Periacetabular osteotomy is a surgical procedure that can restore proper hip joint function. This involves separating the acetabulum from the pelvic bone and repositioning it in alignment with the femoral head. By reducing pain, restoring function, and preventing further deterioration of the hip joint, this surgery can increase the lifespan of the hip joint and delay the need for total hip replacement.
This surgery can be performed on children over the age of 10 as well as adults, preferably those under 40 years of age.
The hip joint consists of a ball-and-socket structure, where the ball-shaped head of the femur connects with the acetabulum of the pelvic bone. The edge of the socket is encompassed by cartilage, forming a rim known as the labrum. The labrum helps to deepen the socket, providing stability to the joint.
The head of the femur and the acetabulum are covered with cartilage, a resilient and flexible tissue that enables smooth movement between the two bones without friction.
Hip dysplasia is a congenital condition of the hip where patients have a shallow acetabulum (acetabular dysplasia) or an abnormality in the shape of the upper part of the femur. This results in symptoms such as limping, waddling, or walking on their toes. As hip dysplasia progresses, it leads to premature degeneration of the hip joint's cartilage and may result in a labral tear or rim fracture. Patients typically experience groin pain between the ages of 20 to 30 years.
Diagnosis of hip dysplasia is based on the patient's medical history, symptoms, and a physical examination by a doctor. An X-ray of the hip joint is performed to confirm the diagnosis, and an MRI scan may be ordered to assess the condition of the labrum.
Initial treatment is aimed at managing the symptoms of pain and inflammation. Surgical treatment, such as periacetabular osteotomy or total hip replacement, is necessary for the treatment of hip dysplasia. If left untreated, hip dysplasia leads to progressive arthritis, increasing pain, and a decline in hip function.
To provide the surgeon with continuous live X-ray guidance during periacetabular osteotomy, the technically challenging surgery is performed under Fluoroscopy.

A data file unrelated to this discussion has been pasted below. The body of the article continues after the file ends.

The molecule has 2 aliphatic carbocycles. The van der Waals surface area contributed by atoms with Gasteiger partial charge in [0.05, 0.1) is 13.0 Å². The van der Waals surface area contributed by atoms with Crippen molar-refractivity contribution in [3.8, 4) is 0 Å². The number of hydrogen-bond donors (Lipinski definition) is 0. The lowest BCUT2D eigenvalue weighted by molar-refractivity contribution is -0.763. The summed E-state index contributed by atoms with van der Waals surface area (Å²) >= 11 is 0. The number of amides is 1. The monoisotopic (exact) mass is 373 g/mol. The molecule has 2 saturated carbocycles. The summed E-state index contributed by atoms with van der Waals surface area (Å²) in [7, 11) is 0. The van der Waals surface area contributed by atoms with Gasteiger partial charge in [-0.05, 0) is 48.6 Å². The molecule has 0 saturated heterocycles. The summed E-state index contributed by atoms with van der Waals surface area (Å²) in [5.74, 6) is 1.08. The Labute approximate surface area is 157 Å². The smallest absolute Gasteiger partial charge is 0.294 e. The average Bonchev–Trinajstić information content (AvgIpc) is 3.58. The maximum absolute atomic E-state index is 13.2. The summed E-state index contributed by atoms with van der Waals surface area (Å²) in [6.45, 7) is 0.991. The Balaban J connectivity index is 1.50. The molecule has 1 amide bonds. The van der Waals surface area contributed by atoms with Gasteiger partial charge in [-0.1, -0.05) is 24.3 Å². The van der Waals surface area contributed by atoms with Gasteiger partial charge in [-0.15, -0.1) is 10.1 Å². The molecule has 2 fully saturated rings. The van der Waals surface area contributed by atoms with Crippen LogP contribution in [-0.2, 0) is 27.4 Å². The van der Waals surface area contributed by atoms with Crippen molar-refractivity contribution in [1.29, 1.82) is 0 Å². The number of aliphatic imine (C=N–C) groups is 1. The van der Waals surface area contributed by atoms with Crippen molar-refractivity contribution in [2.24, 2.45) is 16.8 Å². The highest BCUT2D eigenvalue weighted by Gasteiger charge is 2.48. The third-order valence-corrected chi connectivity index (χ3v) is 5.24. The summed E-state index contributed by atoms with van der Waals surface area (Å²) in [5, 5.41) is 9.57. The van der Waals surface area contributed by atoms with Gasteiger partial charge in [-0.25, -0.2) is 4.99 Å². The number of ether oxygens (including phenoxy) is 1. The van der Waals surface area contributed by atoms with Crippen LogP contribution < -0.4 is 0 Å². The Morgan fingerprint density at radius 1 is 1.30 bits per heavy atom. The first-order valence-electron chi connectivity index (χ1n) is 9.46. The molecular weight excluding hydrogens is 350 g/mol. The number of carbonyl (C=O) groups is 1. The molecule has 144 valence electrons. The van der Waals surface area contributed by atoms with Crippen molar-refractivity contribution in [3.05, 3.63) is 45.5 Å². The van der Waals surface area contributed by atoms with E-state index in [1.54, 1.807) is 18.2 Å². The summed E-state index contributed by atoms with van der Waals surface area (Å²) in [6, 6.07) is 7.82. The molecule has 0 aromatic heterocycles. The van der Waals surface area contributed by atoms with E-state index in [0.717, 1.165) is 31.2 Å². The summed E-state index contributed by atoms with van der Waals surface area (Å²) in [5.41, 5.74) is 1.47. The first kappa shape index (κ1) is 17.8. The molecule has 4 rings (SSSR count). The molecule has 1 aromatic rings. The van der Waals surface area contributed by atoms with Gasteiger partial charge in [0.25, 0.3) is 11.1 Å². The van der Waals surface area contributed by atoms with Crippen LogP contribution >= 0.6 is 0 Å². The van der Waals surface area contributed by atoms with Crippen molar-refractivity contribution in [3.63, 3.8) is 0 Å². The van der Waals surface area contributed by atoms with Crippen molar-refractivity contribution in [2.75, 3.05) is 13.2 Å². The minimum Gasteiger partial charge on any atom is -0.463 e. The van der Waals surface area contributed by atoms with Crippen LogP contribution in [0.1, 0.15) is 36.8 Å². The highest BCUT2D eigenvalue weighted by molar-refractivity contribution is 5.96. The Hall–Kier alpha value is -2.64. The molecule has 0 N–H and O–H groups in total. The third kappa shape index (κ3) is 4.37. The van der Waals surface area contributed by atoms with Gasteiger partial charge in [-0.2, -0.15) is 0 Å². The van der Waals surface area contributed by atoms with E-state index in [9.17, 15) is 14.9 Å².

The patient is placed under general anesthesia and positioned on their back before an incision is made over the hip joint. The acetabulum is then completely cut from the rest of the pelvis with a surgical saw. Next, the fragment of the bone containing the acetabulum is rotated to a new position, allowing it to cover the head of the femur more naturally, and then secured in the new position with screws. Finally, the incision is closed using sutures and surgical staples.
During the operation, the surgeon may determine that cutting and repositioning of the femoral head is necessary, which requires a separate incision and is known as a femoral osteotomy.
Although periacetabular osteotomy is generally considered a safe surgical procedure, it is not without risks. Possible complications include bone non-union, wound infection, deep vein thrombosis, nerve damage, and pulmonary embolism.
After the surgery, patients are given pain medication and blood thinners. For the first six weeks, crutches are necessary to avoid putting full weight on the operated hip. X-rays are taken a few days after the procedure to confirm the new position of the acetabulum. Physical therapy is initiated as soon as possible to strengthen the hip muscles and improve hip function. Full recovery can take up to four months.
Compared to total hip replacement, periacetabular osteotomy has several advantages for young patients with dysplastic hips. Patients who undergo periacetabular osteotomy have no restrictions on hip movement and can lead an active life without the risk of joint dislocation. Moreover, the natural bone is preserved, which is better than an artificial joint that can wear out and potentially release metal ions, posing a risk to women of childbearing age. Additionally, periacetabular osteotomy is performed on young patients who are expected to outlive the lifespan of an artificial implant. THR can still be performed later, if necessary, but it has a higher risk of complications, and the patient would lose full sensation of the hip joint.